No it’s not a script to find statistics on Larry, it’s a tool to get statistics for copy-on-write pages.
I’ve been writing for quite a while about memory usage, RSS memory and other stuff like that on my blog so if you want to get some more in-deep information about it, please just look around. If I start linking here all the posts I’ve made on the topic
(okay the last one is not a blog post 😉 ) I would probably spend the best part of the night to dig them up (I only linked here the most recent ones on the topic).
Trying to summarise for those who didn’t read my blog for all this time, let’s start with saying that a lot of software, even free software, nowadays wastes memory. When I say waste, I mean it uses memory without a good reason to, I’m not saying that software that uses lots of memory to cache or precalculate stuff and thus be faster is wasting memory, that’s just using memory. I’m not even referring to memory leaks, which are usually just bugs in the code. I’m saying that a lot of software wastes memory when it could save memory without losing performances.
The memory I declare wasted is that memory that could be shared between processes, but it’s not. That’s a waste of memory because you end up using twice or more of the memory for the same goal, which is way sub-optimal. Ben Maurer (a GNOME contributor) wrote a nice script (which is in my overlay if you want; I should finish fixing a couple of things up in the ebuild and commit it to main tree already, the deps are already in main tree) that tells you, for a given process, how much memory is not shared between processes, the so-called “dirty RSS” (RSS stands for Resident Set Size, it’s the resident memory, so the memory that the process is actually using from your RAM).
Dirty RSS is caused by “copy-on-write” pages. What is a page, and what is a copy-on-write pages? Well, memory pages are the unit used to allocate memory to processes (and to threads, and kernel systems, but let’s not go too in deep there); when a process is given a page, it usually also get some permission on that, it might be readable, writable or executable. Trying not to get too in deep on this either (I could easily write a book on this, maybe I should, actually), the important thing is that read-only pages can easily be shared between processes, and can be mapped directly from a file on-disk. This means that two process can use both the same 4KB read-only page, using just 4KB of memory, while if the same content was present in a writable page, the two processes would have their own copy of it, and would require 8KB of memory. Maybe more importantly, if the page is mapped directly from a file on-disk, when the kernel need to make space for new allocated memory, it can just get rid of the page, and then re-load it from the original file, rather than writing it down on the swap file, and then load from that.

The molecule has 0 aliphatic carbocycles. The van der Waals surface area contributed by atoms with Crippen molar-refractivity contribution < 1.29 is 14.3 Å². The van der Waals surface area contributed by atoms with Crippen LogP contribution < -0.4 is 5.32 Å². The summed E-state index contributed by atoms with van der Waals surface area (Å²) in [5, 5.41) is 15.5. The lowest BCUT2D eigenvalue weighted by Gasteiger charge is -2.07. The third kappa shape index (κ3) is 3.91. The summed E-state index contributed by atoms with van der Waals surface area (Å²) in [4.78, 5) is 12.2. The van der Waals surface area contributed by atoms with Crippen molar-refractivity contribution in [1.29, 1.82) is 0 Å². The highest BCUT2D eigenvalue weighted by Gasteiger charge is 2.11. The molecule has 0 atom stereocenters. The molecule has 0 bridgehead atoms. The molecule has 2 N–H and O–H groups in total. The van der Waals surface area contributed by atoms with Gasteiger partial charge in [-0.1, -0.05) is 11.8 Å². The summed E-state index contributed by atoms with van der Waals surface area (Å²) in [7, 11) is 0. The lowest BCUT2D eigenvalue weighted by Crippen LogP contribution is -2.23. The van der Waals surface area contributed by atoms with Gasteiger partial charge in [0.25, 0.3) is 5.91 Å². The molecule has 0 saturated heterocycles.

To make it easier to load the data from the files on disk, and reduce the memory usage, modern operating systems use copy-on-write. The pages are shared as long as they are not changed from the original; when a process tries to change the content of the page, it’s copied in a new empty, writable page, and the process gets exclusive access to the page, “eating” the memory. This is the reason why using PIC shared objects usually save memory, but that’s another story entirely.
So we should reduce the amount of copy-on-write pages, trying to favour read-only sharable pages. Great, but how? Well, the common way to do so is to make sure that you mark (in C) all the constants as constant, rather than defining them as variables even if you never change their value. Even better, mark them static and constant.
But it’s not so easy to check the whole codebase of a long-developed software to mark everything constant, so there’s the need to analyse the software post-facto and identify what should be worked on. To do so I used objdump (from binutils) up to now, it’s a nice tool to have raw information about ELF files, it’s not easy, but I grew used to it so I can easily grok its output.
Focusing on ELF files, which are the executable and library files in Linux, FreeBSD and Solaris (plus other Unixes), the copy-on-write pages are those belonging, mostly, to these sections: .data, .data.rel and .bss (actually, there are more sections, like .data.local and .data.rel.ro, but let’s just consider those prefixes for now).
.data section keeps the non-stack variables (which means anything declared as static but non-constant in C source) which were initialised in the source. This is probably the cause of most waste of memory: you define a static array in C, you don’t mark it constant properly (see this for string arrays), but you never touch it after definition.